The ABA's Section on Administrative Law and Regulatory Practice is hosting a teleforum on Wednesday, April 3, at 4 pm EST titled "The Future of Seminole Rock Deference? Analyzing the Oral Argument in Kisor v. Wilkie," in which "experts will discuss the justices’ questions and the advocates’ answers."
Pitt Law Dean Amy Wildermuth is one of the panelists who will be speaking. Registration is free, but required, and the deadline is Tuesday, April 2. To register, Please send an email with your contact details.

Update: If you missed the live version of this very interesting discussion you can listen to the recording provided by the ABA's Section on Administrative Law and Regulatory Practice.

Friday 29 March 2019

ProQuest Congressional announces a redesign

The email from ProQuest reads "You told us what you wanted. We listened. Updates to ProQuest Congressional inspired by customer feedback." The online announcement says that Congressional will be improved with major updates during Summer 2019.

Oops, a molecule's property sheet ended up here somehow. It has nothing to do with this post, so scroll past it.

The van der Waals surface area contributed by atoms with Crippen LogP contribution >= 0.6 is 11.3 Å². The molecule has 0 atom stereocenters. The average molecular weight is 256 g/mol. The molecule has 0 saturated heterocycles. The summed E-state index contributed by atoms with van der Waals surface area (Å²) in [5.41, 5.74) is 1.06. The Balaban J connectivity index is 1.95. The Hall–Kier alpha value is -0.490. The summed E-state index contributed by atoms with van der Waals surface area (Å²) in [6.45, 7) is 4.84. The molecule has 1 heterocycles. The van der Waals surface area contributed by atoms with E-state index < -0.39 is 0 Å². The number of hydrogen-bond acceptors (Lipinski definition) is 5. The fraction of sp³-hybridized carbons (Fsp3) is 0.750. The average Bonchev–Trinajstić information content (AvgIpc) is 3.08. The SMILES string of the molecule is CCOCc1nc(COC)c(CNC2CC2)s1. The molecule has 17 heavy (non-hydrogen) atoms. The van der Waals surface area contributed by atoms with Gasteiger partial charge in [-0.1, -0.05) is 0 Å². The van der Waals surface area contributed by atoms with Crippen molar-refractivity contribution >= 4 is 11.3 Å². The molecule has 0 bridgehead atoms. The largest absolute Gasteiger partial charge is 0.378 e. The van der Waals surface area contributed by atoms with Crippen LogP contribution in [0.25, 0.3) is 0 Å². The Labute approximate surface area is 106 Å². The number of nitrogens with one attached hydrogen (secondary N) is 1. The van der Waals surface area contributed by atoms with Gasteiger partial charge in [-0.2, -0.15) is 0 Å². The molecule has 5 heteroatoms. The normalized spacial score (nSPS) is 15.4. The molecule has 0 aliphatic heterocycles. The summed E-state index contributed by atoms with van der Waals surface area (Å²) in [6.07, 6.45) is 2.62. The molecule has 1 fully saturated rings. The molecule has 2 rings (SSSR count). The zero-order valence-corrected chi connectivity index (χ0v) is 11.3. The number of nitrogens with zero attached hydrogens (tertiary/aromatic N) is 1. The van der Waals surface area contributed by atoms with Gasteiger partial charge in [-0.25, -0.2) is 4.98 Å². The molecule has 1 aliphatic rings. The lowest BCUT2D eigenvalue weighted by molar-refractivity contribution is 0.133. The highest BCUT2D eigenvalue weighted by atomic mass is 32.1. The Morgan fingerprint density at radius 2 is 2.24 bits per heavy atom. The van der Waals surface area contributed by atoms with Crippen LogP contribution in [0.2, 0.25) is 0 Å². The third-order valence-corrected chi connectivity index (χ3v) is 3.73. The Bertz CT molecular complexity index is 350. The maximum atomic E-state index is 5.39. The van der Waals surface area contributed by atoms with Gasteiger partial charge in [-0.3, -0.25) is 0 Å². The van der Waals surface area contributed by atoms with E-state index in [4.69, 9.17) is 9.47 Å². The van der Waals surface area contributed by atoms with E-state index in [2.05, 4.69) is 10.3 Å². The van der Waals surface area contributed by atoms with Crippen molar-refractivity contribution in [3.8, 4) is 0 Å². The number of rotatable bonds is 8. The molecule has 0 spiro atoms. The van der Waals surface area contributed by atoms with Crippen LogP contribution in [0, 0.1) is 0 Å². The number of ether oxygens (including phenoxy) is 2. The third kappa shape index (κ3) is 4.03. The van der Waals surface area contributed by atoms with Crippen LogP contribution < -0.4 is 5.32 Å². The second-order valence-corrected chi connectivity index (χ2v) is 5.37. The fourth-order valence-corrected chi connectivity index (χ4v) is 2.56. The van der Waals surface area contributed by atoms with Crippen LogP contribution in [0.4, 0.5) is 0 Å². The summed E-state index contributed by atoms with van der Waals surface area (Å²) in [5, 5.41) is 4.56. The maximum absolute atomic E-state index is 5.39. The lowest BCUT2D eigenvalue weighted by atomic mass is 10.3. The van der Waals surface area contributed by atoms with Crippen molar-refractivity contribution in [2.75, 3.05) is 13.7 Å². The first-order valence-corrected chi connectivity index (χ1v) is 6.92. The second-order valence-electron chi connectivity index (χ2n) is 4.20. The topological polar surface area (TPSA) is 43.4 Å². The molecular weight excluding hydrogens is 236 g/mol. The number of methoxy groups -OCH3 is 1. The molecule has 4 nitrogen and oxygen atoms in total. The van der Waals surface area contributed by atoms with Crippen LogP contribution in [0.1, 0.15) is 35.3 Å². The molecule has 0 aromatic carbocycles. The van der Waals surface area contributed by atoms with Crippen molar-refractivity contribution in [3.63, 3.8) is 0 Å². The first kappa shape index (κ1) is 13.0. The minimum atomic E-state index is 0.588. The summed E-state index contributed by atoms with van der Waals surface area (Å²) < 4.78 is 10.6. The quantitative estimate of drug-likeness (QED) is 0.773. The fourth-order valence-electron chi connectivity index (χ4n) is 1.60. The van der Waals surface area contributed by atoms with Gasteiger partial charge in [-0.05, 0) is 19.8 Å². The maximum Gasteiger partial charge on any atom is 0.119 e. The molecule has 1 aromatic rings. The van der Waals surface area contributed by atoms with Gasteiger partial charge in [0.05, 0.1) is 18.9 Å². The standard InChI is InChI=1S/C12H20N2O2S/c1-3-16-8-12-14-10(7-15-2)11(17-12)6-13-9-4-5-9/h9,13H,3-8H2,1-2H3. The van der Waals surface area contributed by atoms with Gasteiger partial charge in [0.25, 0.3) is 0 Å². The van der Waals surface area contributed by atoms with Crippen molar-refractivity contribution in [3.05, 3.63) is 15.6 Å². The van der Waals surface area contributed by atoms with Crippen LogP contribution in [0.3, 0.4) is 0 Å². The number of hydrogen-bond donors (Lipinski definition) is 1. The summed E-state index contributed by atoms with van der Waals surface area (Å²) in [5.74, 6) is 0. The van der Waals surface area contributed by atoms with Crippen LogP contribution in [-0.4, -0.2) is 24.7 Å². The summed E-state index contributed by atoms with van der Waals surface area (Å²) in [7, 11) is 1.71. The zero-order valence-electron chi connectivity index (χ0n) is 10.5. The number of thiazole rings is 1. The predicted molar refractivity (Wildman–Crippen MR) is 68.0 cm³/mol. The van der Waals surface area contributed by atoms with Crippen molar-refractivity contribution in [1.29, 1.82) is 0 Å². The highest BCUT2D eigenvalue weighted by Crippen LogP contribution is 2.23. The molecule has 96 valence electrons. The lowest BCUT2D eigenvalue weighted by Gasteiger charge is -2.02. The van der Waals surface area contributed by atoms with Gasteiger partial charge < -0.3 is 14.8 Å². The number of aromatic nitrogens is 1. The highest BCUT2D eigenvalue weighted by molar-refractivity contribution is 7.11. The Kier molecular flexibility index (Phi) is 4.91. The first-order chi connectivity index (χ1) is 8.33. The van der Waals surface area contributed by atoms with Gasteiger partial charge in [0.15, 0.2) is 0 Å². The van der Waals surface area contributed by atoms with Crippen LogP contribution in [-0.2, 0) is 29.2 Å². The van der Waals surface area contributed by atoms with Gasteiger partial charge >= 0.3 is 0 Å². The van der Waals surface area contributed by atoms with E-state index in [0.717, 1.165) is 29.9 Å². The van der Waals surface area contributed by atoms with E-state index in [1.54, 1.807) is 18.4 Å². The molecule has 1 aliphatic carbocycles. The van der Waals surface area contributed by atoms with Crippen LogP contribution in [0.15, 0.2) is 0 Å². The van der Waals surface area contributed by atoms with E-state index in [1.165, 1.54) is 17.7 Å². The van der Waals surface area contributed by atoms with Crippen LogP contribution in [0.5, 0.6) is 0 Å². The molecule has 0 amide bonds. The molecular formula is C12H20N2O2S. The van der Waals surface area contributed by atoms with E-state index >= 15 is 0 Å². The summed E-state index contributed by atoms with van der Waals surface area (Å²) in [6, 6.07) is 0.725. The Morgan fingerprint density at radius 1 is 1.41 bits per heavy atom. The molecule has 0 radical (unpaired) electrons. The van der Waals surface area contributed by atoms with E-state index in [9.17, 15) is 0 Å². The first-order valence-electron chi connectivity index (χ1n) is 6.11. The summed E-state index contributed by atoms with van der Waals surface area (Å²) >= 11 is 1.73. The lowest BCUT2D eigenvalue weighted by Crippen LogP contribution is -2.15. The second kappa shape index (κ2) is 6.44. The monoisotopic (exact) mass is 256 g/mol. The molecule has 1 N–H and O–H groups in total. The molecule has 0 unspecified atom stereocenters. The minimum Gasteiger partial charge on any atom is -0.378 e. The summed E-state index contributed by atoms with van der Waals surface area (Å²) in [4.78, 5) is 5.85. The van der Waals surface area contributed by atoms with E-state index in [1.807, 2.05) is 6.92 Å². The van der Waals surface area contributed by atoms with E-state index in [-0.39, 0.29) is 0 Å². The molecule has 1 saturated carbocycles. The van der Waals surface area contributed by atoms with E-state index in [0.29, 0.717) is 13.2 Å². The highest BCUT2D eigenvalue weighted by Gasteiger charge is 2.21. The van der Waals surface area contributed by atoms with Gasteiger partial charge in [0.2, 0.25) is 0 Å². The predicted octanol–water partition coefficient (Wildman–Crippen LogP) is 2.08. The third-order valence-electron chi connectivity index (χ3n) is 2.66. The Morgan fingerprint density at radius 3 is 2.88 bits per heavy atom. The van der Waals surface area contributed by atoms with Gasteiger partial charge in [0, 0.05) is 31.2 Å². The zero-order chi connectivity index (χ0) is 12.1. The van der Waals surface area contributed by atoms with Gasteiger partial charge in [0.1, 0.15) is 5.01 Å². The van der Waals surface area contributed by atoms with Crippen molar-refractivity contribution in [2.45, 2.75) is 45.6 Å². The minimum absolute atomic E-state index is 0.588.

Among the improvements:
  • Search results will be organized by Content Type. A new section at the top of the search results page will direct users to the best results for each Content Type and give them more information about the content type choices they can select for further exploration. 
  • Improvements to the Advanced Search Form layout provide search options for specific content types (Hearings, CRS Reports, House & Senate Documents/Reports, etc.). 
  • The "Search by Number" form has been improved and made more intuitive through clearer navigation.
  • Basic Search has been updated to analyze search queries for key citations.